Producers and Processes Involved in Primary Production

  • Ivan Valiela
Part of the Springer Advanced Texts in Life Sciences book series (SATLIFE)

Abstract

There are many kinds of marine organisms that fix inorganic carbon into organic compounds using external sources of energy. There are many thousands of producer species with widely different phyletic origins (Taylor 1978), including single-celled phytoplankton and bottom-dwelling benthic algae, large many-celled macroalgae or seaweeds, symbiotic producers such as corals, and higher plants such as seagrasses.

Keywords

Coral Reef Salt Marsh Particulate Organic Carbon Standing Crop Kelp Forest 
These keywords were added by machine and not by the authors. This process is experimental and the keywords may be updated as the learning algorithm improves.

Preview

Unable to display preview. Download preview PDF.

Unable to display preview. Download preview PDF.

References

  1. *.
    The rocky coasts of Antarctica are uniquely devoid of kelp (Laminariales); they are replaced there by kelp-like macroalgae of the Desmarestiales, which form thickets rather than forests (Moe and Silva 1977).Google Scholar
  2. *.
    Respiration of course occurs in all organisms. In animals or many microbes, ingested or absorbed carbon compounds serve as the principal substrate for respiration (cf. Sections 7.3 and 10.1232). Organisms whose metabolism is based on organic compounds fixed by autotrophs are called heterotrophs. This is in contrast to autotrophs, defined as organisms able to use CO2 by reductive assimilation to supply carbon requirements.Google Scholar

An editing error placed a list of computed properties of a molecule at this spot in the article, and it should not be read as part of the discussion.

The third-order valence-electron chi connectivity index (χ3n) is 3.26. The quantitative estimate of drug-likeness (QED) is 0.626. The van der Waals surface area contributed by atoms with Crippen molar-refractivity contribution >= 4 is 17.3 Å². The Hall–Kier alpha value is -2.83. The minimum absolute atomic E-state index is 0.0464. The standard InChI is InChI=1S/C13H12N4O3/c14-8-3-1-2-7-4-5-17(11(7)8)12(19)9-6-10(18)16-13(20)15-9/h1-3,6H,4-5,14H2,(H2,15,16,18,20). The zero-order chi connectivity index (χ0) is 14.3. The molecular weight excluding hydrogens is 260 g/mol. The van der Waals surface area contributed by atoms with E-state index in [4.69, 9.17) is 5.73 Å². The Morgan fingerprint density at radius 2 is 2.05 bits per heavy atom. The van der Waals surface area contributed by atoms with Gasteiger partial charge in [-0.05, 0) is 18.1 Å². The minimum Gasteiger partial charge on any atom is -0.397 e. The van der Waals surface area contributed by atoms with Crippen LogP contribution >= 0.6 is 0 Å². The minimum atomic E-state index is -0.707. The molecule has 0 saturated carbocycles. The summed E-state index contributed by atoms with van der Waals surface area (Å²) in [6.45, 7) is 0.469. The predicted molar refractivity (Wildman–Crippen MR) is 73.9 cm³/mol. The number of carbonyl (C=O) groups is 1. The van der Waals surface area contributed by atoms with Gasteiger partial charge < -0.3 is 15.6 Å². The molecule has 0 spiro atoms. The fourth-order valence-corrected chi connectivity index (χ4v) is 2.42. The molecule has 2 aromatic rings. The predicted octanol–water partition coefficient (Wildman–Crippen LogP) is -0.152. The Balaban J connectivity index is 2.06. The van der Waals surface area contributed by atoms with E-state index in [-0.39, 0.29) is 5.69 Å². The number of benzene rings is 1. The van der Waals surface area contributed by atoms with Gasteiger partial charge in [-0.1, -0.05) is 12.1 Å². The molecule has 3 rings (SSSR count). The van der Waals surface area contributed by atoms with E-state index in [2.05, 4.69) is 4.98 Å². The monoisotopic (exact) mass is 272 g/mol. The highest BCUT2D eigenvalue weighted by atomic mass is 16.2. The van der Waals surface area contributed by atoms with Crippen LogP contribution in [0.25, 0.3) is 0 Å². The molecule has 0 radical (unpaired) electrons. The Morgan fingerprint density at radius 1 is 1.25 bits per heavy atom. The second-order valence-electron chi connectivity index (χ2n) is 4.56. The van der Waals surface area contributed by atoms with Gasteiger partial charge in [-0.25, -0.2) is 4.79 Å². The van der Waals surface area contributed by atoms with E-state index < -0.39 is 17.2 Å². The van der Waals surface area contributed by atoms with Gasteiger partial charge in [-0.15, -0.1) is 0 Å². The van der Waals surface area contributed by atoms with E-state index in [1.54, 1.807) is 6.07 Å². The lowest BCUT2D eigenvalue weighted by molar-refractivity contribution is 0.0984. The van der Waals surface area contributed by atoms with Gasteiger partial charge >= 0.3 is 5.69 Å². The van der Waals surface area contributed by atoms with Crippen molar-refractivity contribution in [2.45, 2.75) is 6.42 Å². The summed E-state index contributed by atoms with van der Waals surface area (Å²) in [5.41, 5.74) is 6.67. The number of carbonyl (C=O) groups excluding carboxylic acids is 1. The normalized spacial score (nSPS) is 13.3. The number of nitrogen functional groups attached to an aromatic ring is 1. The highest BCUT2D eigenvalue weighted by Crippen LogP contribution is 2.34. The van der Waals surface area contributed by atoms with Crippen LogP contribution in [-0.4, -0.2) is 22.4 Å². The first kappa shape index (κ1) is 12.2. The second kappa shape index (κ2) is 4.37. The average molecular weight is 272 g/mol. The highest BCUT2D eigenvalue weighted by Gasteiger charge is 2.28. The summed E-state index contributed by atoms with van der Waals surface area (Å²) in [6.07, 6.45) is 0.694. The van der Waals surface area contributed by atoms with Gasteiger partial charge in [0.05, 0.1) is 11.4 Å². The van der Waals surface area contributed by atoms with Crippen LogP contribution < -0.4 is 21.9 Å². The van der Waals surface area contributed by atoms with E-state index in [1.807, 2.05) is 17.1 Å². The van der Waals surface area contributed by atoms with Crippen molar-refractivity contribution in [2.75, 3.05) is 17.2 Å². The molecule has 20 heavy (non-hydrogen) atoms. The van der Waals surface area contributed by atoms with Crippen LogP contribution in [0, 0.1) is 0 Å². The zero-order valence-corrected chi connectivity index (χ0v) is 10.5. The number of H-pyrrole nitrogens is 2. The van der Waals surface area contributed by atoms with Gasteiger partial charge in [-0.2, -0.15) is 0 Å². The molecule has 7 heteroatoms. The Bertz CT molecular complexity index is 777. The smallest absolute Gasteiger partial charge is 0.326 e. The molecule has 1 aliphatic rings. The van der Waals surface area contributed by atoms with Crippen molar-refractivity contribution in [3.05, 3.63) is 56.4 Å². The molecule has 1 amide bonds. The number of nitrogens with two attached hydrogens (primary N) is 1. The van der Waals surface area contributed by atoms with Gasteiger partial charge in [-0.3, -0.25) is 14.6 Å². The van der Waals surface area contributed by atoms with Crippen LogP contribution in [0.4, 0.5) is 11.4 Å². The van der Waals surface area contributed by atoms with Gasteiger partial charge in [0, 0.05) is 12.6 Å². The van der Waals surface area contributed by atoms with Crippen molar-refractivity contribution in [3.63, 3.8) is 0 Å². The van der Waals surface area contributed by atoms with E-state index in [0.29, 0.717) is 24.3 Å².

3. *.
    Gross production minus respiration is referred to as net production.Google Scholar
  4. *.
    These observations include (a) measurements of changes in O2, CO2, and dissolved organic carbon that suggest that CO2 consumed or O2 released exceeds primary production as measured by 14C [Shulenberger and Reid (1981) and studies summarized in Johnson et al. (1981)]; (b) measurements of formation of particulate carbon exceeding rates of 14C primary production (Postma and Rommets 1979); (c) estimates of rates of O2 formation in water masses whose age has been established by tritium and 3He dating (Jenkins 1977), where estimates of O2 formed exceed rates obtained by 14C; (d) measurement of high primary production (11–56% of total water column production) associated with fragile aggregates that are seldom sampled by usual water sampling methods (G. A. Knauer, personal communication). All of these observations need confirmation and evaluation.Google Scholar
  5. †.
    The bottle size effect has been claimed to be due to enhanced mortality of algal cells through contact with bottle walls, nutrient depletion within the container, toxic effects of trace contaminants in the chemicals used in the 14C method (Fitzwater et al. 1982), changes in the species composition within the container, enhanced bacterial activity, and inhibition of photosynthesis due to constant exposure to high light intensity (Venrick et al. 1977; Gieskes et al. 1979; J. Goldman personal communication). All these factors are more serious in small containers, and all these postulated mechanisms need further study.Google Scholar
  6. *.
    Advection and turbulent (or eddy) diffusion can both be agents of transport of substances. Advection refers to the mass movement of a parcel of water. Diffusion in seawater tends to occur primarily due to small turbulent eddies rather than to molecular diffusion. In sediments molecular diffusion is more important.Google Scholar

Copyright information

© Springer Science+Business Media New York 1984

Authors and Affiliations

  • Ivan Valiela
    • 1
    • 2
  1. 1.Marine Biological LaboratoryBoston University Marine ProgramWoods HoleUSA
  2. 2.Department of BiologyBoston UniversityBostonUSA

Personalised recommendations